Route 66 in California: driving the mother road in the Golden state

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For many people this is the final state of the trip, assuming you’re driving the whole road, which brings us to Route 66 in California!

Driving the mother road in California gives you a taste of extremes. You have the vast desert with not much around and all of a sudden the metropolis of greater Los Angeles where you are bombarded with people, buildings and cars.

If you’re looking to drive historic Route 66 through California then this page is for you. It’ll answer your state specific questions about the mother road as it drives across the state of California to the end point and link to any further posts I have about this state.

Road and old motels sign along Route 66 in California

If you’re just looking for specifics on what to see and where to stay along Rt 66 in California then you should check out these posts which focus just on those topics:

If you’re looking for more State wide guides to learn more about Historic Route 66 all the way from the beginning to the end there’s lots of posts on this site about roadside attractions to see, how to drive the road and where to stay. Alternatively you might like to check out our Start Here page.

Does Route 66 still exist in California?

Yes Route 66 still exists in California but it’s not always easy to find the original alignments and especially so once you’re in the more built up areas.

Old 66 is easier to find and drive in the desert where it goes through some small towns that are suffering from lack of traffic since the interstate passed them by.

It’s always easy to go off course so if you’re wanting to be faithful to the old road, or just want a helping hand with directions I encourage you to get a guide book which will help.

Where does route 66 start and end in California?

Where does Route 66 begin in California?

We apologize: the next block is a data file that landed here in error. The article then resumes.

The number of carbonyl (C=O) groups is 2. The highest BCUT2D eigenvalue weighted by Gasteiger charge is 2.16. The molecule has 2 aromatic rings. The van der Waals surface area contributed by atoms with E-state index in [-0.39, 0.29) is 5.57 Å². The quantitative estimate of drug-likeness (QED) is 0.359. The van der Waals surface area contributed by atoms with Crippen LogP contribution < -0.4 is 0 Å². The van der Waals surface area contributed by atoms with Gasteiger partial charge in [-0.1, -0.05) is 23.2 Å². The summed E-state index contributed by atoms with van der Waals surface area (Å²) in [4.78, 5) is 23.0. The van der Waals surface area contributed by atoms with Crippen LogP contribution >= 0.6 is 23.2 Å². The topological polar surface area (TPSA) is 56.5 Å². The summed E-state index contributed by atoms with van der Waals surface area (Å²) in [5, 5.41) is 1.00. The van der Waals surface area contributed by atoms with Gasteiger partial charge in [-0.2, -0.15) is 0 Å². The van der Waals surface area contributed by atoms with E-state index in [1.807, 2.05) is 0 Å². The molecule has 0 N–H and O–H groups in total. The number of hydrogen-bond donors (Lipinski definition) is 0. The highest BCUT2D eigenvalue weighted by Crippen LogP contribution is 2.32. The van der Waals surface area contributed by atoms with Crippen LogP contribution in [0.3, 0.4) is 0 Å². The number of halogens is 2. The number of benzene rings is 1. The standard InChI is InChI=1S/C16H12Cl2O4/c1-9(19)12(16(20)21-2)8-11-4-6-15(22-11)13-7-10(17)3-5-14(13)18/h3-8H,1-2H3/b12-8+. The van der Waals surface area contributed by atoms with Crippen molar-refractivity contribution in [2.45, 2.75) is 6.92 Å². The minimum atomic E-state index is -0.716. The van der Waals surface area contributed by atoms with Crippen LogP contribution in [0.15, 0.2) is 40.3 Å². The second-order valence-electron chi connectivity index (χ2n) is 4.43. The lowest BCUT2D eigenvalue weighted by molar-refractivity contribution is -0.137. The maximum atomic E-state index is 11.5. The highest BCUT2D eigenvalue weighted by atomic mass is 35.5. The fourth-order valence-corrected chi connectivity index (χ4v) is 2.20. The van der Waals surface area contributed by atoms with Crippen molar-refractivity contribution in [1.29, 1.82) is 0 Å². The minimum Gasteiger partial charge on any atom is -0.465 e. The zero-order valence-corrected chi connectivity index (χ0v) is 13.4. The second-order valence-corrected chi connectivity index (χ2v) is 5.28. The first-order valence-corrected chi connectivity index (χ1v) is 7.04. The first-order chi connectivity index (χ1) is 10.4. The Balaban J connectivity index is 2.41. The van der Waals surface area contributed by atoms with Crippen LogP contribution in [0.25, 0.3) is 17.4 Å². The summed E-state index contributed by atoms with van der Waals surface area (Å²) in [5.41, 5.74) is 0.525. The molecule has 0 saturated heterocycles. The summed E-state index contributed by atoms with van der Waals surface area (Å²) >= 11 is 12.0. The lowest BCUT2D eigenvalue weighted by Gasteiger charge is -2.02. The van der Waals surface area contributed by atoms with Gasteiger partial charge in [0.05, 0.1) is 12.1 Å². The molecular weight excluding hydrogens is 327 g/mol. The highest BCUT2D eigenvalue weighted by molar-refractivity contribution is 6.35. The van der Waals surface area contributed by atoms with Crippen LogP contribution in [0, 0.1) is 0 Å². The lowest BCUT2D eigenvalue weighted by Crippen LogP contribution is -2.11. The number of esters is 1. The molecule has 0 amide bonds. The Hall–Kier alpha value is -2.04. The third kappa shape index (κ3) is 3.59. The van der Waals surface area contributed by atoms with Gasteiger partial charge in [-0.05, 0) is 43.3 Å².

Needles is a small city that is located just over the Colorado River and is where California’s Route 66 portion begins after traveling through Arizona.

Where does Route 66 End in California?

The last part of Route 66 in California, and indeed the entire road if you’re driving East to West, is Santa Monica. The official end point of Route 66 is actually at the corner of Olympic Boulevard and Lincoln Boulevard, where you’ll see a sign similar to the one in Chicago. Most people just head straight to Santa Monica Pier where there’s a more ceremonial end, complete with sign for your photo opp.

What towns does Route 66 go through in California?

Route 66 goes through a number of towns on its way through California, many of them extensions of Los Angeles:

  • Needles
  • Barstow
  • Victorville
  • San Bernardino
  • Pasedena
  • Los Angeles
  • Santa Monica

What is there to do on in California on Route 66?

As I mentioned before, you’ll find a lot of extremes in California from the wide expanses of the desert to the busyness of the city. If you love solitude, enjoying natural areas and ghost towns then you’ll do well to not rush through the desert area and take time to explore.

There’s plenty of quirk and history to explore all along the way with some retro motels, interesting museums and railroad history to discover. You’re also not far from the ghost town of Calico which is a must see for anyone interested in the Wild West.

As you get into Los Angeles you’ll have all the benefits of a city and things to do there. You’ll still see some original diners, or some that have at least been catering to travelers for quite a while and the wigwam motel in Rialto is a great place to stop for a while and get some photos

Of course the end point beckons alongside the Pacific Ocean and Santa Monica has a lot to do and enjoy once there.

Route 66 in California – Maps

Here are some maps I’ve made of Route 66 through California. More coming soon!

More posts about Route 66 in California

Links For Your Route 66 trip

Get your Route 66 guidebook on Amazon

Get your car rental quote at RentalCars.com

Book Motels at Booking.com or Hotels.com

Check Flights at Skyscanner

Photo of author

Kirsty

Kirsty became obsessed with Route 66 after taking her kids to see Cars at the cinema way back in 2006. She first visited in 2014 and it didn't help the obsession at all. She now writes about the road, the history and hopes to encourage others to visit and keep it alive.

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